PRIMARY KEY (PNUMBER),
UNIQUE (PNAME)
FOREIGN KEY (DNUM) REFERENCES DEPARTMENT(DNUMBER));
CREATE TABLE W ORKS_ON
(ESSN SSN_TYPE       NO T N UL L ,
PNO INT       NO T NUL L ,
HO UR S      DECIMAL(3,1) NOT NULL,
PRIMARY KEY (ESSN, PNO),
FOREIGN KEY (ESSN) REFERENCES EMPLOYEE(SSN),
FOREIGN KEY (PNO) REFERENCES PROJECT(PNUMBER));
CREATE TABLE DEPENDENT
 (ESSN SSN_TYPE NOT NULL,
  DEPENDENT_NAME VARCHAR(15) NOT NULL,
  SEX CHAR,
  BDATE      DATE,
  RELATIONSHIP
 VARCHAR(8)
  PRIMARY KEY (ESSN, DEPENDENT_NAME),
 FOREIGN KEY (ESSN) REFERENCES EMPLOYEE(SSN));




                                               8
Database State (Instance)
     The data in the database at a particular moment of time is called the database state (or
      instance).




The Three-Layer Architecture
                                             End Users

External Level            External                                   External
                           View1                                      Viewn

external/conceptual
mapping

Conceptual Level                        Conceptual Schema

conceptual/internal
mapping

 Internal Level                            Internal Schema




                                         Stored Database

                                              9
Data Independence
      Data independence is the capacity to change the schema at one level of a database
       system without having to change the schema at the next higher level. Defined as:
   Logical data independence is the capacity to change the conceptual schema without
    having to change external schemas or Logical data application programs.
   Physical data independence is the capacity to change the internal schema without having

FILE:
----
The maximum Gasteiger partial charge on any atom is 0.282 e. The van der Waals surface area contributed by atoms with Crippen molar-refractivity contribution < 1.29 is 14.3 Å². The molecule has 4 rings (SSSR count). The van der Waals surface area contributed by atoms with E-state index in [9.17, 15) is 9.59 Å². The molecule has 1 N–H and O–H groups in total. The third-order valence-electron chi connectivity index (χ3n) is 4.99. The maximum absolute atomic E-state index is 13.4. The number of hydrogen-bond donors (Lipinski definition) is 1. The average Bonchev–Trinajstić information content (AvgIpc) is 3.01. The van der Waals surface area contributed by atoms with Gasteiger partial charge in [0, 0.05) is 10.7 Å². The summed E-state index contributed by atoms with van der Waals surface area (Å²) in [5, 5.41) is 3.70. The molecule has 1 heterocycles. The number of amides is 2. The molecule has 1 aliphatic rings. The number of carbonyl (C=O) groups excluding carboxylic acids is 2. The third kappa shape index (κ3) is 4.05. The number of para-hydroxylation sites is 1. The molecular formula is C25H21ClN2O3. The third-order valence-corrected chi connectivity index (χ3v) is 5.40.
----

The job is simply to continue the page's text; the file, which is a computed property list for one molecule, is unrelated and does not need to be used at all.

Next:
to change the conceptual (or external) schemas.

Data Models
      A data model is a set of concepts that can be used to describe a database structure.



                                          Data Models




       High-level                                                                 Low-level
                                            Implementation
      (conceptual)                                                                (physical)
                                             Data Models
      Data Models                                                                Data Models




                                                                              Object-
            Relational          Hierarchical             Network
                                                                              oriented



                           Classification of DBMSs
      Classification according to Data Model




                                               DBMSs



                                                                                 Object-
       Relational            Hierarchical                Network
                                                                                 oriented